Thursday, July 04, 2013

Atheism isn't a religion

Fr. Robert Barron, rector of Mundelein Seminary, has spen a lot of time debunking the arguments of the modern atheists. I think he quite correctly says that one of the problems is that they aren't really all that new. All they're doing is rehashing arguments put forth by Frederich Nietzsche (God is used by the powerful to keep the powerless from becoming self actualized) and Karl Marx (God is useful like a kind of drug: it's a delusion that stops people from realizing the horror of alienation).

Recently, atheists in Florida erected a bench with some of the more shallow religious criticisms on it. Many atheists want their views to be recognized as a religious perspective so that it can be taught in religious studies departments. The problem is that it's really not a religion inasmuch as a reaction to religion. If there were no religions, there would be no atheism. That's why you can read this story on NBCnews.com about a little boy who was killed when he fell off a float in a parade and read HORRIFIC comments from atheists. They react, oftentimes exceedingly pessimistically, cynically, and derogatorily, towards people who do believe. And, in the US, their voice seems to be getting louder and louder.

But, I don't think atheism should be considered a religion specifically because it doesn't contribute something positively to the conversation. Take the issue with the bench. This is a reaction to a 10 commandments monument that was allowed on a part of public soil. Say what you want about them but the 10 commandments are a positive statement of a way of life. Love God with your whole heart. Don't kill. Don't steal. Don't covet your neighbors goods. The bench doesn't provide a positive way of living life. It's just a reaction. Its statements are all about how God and religion shouldn't have anything to do in the world. Okay, so what should? Atheists can't tell us what they believe because they have no set of core beliefs. They only thing that unites them is not believing in something. Should we take care of the poor (Marx) or is the loss of a poor person simply part of survival of the fittest (Darwin)? Atheists can't agree. Is life essentially meaningless suffering (Sartre) or are we supposed to craft our own meaning (de Beauvoir)? Atheists are split. Should atheism erect a bench with anti-religious statements on it (those who won the lawsuit) or should they just try to get the 10 commandment monument taken off (those now critical of the "bench")? Atheists cannot agree. I could keep going but you get the point.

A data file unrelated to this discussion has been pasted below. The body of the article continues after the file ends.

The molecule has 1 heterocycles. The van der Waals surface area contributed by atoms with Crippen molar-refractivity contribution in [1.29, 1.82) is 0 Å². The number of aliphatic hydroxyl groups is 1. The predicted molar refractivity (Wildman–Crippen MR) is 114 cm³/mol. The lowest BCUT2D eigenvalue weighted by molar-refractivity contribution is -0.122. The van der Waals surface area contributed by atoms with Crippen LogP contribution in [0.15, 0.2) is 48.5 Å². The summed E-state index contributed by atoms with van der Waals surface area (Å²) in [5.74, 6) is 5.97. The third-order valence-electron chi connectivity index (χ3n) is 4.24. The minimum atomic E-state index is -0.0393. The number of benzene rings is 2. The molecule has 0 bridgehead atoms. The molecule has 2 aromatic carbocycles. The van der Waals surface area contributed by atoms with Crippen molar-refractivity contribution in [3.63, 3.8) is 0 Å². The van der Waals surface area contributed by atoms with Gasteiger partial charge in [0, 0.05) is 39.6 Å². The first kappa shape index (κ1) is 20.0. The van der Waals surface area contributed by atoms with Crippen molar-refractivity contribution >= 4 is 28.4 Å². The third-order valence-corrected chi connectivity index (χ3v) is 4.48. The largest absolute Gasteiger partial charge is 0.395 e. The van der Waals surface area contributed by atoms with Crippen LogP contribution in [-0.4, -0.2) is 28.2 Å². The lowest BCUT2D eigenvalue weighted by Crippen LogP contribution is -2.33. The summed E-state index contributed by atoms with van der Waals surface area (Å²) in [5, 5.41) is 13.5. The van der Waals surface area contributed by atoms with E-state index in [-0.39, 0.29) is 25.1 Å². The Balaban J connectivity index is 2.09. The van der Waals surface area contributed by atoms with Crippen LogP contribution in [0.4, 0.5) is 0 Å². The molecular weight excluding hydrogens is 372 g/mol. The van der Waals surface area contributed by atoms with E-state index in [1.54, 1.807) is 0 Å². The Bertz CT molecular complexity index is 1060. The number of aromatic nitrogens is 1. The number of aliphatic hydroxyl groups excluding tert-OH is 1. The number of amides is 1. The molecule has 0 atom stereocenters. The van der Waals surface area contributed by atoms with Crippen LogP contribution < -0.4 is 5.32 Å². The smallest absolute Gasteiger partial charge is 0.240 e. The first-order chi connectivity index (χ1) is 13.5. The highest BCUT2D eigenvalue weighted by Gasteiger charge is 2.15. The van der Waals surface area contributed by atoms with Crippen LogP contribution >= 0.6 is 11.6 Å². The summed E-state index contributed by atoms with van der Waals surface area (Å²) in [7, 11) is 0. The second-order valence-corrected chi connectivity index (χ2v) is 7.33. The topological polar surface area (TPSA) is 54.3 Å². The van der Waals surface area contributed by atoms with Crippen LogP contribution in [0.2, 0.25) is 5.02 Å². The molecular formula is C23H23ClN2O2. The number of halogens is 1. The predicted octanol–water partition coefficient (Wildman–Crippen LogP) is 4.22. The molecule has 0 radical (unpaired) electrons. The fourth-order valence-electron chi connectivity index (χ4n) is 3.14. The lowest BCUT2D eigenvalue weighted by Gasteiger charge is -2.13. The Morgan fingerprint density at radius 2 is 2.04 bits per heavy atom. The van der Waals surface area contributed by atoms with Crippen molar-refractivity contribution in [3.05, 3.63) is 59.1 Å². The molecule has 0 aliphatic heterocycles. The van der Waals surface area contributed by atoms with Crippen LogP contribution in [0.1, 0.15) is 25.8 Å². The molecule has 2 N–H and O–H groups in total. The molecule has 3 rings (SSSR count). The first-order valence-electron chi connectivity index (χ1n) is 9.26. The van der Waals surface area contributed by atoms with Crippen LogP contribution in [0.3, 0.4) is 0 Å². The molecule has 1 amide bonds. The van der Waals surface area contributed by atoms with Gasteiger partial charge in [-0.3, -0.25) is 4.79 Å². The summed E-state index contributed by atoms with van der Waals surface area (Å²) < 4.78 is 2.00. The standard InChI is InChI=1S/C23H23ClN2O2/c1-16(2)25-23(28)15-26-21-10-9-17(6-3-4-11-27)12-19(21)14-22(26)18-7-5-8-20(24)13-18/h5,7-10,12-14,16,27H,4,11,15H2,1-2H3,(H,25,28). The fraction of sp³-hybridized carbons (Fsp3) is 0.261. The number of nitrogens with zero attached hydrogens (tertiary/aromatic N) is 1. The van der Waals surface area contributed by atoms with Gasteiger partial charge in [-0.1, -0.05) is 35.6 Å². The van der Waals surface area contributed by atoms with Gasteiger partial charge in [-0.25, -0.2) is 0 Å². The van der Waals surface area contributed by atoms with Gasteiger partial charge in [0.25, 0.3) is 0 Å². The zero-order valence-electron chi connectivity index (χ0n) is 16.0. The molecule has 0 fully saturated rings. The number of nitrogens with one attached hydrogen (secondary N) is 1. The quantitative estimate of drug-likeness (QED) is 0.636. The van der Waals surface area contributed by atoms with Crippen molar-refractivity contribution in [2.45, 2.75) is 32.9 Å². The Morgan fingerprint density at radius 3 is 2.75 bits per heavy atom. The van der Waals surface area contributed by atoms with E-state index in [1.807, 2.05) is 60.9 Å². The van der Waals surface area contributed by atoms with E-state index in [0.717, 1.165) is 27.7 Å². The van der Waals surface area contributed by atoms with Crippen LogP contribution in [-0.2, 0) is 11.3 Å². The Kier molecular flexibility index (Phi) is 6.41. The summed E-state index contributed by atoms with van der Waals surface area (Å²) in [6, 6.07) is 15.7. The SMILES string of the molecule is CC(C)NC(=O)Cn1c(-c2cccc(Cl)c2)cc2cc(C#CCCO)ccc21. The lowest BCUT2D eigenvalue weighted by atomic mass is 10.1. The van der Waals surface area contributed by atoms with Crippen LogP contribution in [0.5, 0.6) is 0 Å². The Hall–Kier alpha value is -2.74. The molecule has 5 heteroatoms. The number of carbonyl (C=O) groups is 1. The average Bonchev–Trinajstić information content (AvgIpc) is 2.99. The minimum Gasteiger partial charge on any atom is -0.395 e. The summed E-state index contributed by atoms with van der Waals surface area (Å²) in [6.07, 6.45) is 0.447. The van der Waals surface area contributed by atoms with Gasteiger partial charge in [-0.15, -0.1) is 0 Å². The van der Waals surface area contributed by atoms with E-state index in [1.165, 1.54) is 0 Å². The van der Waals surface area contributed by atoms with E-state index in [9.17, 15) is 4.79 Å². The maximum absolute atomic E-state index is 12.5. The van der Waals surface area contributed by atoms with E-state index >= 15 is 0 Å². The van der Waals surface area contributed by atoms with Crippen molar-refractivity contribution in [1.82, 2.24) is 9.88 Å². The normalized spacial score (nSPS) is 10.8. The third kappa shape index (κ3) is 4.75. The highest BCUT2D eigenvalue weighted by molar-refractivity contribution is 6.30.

Ultimately, I personally believe atheism's downfall is that it is inherently pessimistic because of it's reactionary underpinnings. Atheism either says nothing to people who have lost a child or says that they are fools for seeking comfort. Religion offers hope that, despite all the chaos and apparent hopelessness, there is hope because there is something rather than nothing. Life will never be the same on earth for these parents and they deserve time to mourn and support from family and friends. But I hope these folks find comfort in the fact that the same God who made everything visible can also make something that is currently invisible where all pain and suffering is gone.

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